LlamaIndex: Use the Power of LLMs on Your Data

A beginner-friendly tutorial: Get answers over your documents


6 min read

LlamaIndex: Use the Power of LLMs on Your Data

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Everyone has been talking about Large Language Models (LLMs). ChatGPT shows the power of this phenomenal technology in an impressive way. LLMs are pre-trained on a large amount of data. We can use it for our data.

But how we best augment LLMs with our data?

In this case, we need a toolkit to help us. LlamaIndex (previous GPT-Index) is a good fit for this. It’s a simple and flexible data framework that helps you to connect your data to LLMs. You can connect your unstructured, structured, or semi-structured data sources.

We’ll discuss the following points in this article:

  • Ingesting your data

  • Indexing your data

  • Query over your data

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Sneak Peek

Do you want to know what to expect in this article? For this tutorial, we use a PDF file of our article “The Future of Artificial Intelligence is Open-source! Here’s Why?”. Below you can see a preview.

Prompt: Summarise the article in one sentence.


Great summary! We created this example with five lines of code. Impressive! Do you want to learn more about LLamaIndex and how to create an example like this? In our article, we give you a beginner-friendly introduction to LlamaIndex.

What is LlamaIndex?

With LlamaIndex, you can connect your custom data sources to LLMs. The framework is very user-friendly. There is a high-level API for beginners and a low-level API for the advanced user. In this tutorial, we’ll focus on the high-level API. In addition, the framework allows you to build powerful end-user applications. You can integrate LlamaIndex easily into your existing tech stack (e.g., LangChain, Flask, Docker, or anything else). A brief overview of possible use cases:

  • Document Q&A: Ask questions about your documents and get answers (e.g., PDFs, Images, etc.).

  • Data Augmented Chatbots: Chat with your data.

  • Knowledge Agents: Index your knowledge base and build an automated decision machine.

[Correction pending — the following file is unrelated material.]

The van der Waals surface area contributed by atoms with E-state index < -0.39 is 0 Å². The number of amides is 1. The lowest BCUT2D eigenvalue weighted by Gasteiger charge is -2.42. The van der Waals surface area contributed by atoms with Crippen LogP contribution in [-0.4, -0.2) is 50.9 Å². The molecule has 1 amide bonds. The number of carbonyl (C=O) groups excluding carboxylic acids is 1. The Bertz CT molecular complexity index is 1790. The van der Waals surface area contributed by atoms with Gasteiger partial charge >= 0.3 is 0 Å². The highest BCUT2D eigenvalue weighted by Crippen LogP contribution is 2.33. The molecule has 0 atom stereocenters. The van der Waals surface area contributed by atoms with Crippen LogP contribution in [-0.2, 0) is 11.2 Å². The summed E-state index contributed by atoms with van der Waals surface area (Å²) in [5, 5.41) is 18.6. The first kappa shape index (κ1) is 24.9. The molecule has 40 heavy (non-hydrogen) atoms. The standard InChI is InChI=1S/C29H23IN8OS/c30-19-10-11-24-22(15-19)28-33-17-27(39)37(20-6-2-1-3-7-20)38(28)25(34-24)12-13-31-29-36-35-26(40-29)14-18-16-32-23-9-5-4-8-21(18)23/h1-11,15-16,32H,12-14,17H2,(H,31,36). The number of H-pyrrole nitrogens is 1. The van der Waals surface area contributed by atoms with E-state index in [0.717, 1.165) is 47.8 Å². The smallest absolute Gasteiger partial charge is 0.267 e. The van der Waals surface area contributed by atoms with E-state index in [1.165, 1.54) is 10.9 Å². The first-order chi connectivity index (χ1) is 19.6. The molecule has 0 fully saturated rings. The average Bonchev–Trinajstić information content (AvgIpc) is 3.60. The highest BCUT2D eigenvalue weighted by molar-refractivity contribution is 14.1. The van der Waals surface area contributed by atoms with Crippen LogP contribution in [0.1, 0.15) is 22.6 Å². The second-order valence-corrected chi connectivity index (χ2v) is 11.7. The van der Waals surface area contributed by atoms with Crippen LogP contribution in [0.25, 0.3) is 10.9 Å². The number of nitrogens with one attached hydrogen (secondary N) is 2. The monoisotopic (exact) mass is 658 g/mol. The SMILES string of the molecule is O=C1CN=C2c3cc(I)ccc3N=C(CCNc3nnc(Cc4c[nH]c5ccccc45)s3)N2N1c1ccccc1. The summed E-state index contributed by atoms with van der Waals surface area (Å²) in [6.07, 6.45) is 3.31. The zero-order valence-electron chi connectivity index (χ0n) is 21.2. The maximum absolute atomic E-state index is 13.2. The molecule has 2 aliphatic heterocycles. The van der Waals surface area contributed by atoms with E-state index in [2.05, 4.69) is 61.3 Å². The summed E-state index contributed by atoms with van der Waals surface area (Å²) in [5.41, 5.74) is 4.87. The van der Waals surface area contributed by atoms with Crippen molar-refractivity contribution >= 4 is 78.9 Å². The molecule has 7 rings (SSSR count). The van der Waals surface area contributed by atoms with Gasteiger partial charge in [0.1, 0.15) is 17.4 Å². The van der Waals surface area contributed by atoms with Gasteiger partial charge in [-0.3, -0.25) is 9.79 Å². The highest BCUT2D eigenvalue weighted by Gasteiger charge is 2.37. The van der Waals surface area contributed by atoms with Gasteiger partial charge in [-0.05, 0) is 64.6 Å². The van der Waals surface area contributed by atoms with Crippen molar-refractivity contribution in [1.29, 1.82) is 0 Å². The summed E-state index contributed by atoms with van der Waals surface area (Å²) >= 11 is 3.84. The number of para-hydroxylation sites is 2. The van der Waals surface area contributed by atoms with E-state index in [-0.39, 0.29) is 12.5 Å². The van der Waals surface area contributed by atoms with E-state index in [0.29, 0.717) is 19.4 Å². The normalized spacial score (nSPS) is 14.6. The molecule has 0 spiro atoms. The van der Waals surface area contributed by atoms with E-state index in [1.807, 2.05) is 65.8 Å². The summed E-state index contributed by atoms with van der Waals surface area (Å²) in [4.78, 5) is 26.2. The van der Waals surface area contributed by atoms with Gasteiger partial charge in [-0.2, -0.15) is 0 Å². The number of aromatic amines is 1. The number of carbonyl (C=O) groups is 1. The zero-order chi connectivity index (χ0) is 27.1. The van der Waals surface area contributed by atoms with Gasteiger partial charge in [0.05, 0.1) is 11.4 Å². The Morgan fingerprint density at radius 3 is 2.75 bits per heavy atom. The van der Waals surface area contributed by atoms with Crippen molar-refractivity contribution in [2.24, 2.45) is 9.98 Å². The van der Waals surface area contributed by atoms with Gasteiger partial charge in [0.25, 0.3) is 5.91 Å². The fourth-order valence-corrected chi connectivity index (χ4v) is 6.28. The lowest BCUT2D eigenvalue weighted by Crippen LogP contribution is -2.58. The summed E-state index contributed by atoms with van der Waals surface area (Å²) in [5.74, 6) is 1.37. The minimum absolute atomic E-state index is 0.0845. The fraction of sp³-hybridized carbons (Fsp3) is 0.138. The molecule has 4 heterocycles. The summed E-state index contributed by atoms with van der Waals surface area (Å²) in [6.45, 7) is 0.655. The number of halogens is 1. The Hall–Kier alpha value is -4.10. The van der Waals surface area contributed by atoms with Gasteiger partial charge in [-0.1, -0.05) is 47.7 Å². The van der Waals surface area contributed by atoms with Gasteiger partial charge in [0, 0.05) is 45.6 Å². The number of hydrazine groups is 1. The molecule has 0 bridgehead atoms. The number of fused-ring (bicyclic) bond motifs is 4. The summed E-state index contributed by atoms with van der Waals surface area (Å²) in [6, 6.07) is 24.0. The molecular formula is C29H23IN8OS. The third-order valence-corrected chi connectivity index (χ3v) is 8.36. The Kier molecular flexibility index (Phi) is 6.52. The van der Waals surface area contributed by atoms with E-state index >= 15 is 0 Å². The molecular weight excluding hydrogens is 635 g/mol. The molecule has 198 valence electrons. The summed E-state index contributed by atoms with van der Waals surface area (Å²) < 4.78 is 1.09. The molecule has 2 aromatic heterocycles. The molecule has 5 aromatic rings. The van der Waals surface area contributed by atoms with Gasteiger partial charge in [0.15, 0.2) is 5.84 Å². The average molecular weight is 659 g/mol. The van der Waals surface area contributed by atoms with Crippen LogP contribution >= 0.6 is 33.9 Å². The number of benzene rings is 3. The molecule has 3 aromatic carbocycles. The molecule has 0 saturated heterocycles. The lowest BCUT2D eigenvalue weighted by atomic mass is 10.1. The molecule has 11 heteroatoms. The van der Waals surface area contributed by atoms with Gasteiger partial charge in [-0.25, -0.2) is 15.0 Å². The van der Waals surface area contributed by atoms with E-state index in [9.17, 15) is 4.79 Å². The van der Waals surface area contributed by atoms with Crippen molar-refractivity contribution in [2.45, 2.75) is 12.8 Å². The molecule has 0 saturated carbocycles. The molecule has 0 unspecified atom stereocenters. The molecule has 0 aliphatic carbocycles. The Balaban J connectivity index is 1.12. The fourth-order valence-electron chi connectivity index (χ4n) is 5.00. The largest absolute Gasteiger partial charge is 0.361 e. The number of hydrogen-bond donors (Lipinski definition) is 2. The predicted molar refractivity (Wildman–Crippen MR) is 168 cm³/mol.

• Structured Data Warehouse Analytics: Query your data warehouse with natural language.

The LlamaIndex data framework is popular on GitHub. Look at the stars over the last months.

Timeline: Star history of LlamaIndex Repo (Image by star-history.com)

Timeline: Star history of LlamaIndex Repo (Image bystar-history.com)

Let’s not waste time. We jump straight into the practical part.

Technical requirements


You’ll need the following prerequisites:

  • Installed Python

  • Installed conda and pip

  • Access to a bash (macOS, Linux, or Windows)

  • Code editor of your choice (We use VSCode for Mac.)

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Create a Q&A service for your documents

First, we created a folder named llamaindex-demo. In this folder, we create a second folder with the name data. The data folder contains our documents. In our case, we put our PDF file there.

1. Step — Create a virtual environment with conda

Enter the following in your terminal:

  • Create a conda environment (env): conda create -n llamaindex-demo python=3.9.12 -> Answer the question Proceed ([y]/n)? with y.

  • Activate the conda env: conda activate llamaindex-demo

2. Step — Set OpenAI API Key

By default, LlamaIndex uses the OpenAI GPT-3 text-davinci-003 model. To use this model, you must have an API Key. Do you have an API Key yet? If not, no problem. You can generate an OpenAI API Key in your OpenAI Account. Log in or Sign up to OpenAI and create your API Key.

Create new OpenAI API keys (Screenshot by authors)

Create new OpenAI API keys (Screenshot by authors)

Click “Create new secret key” and give your key a name. After your API Key is generated, you can save the key. Be careful the key is only displayed once!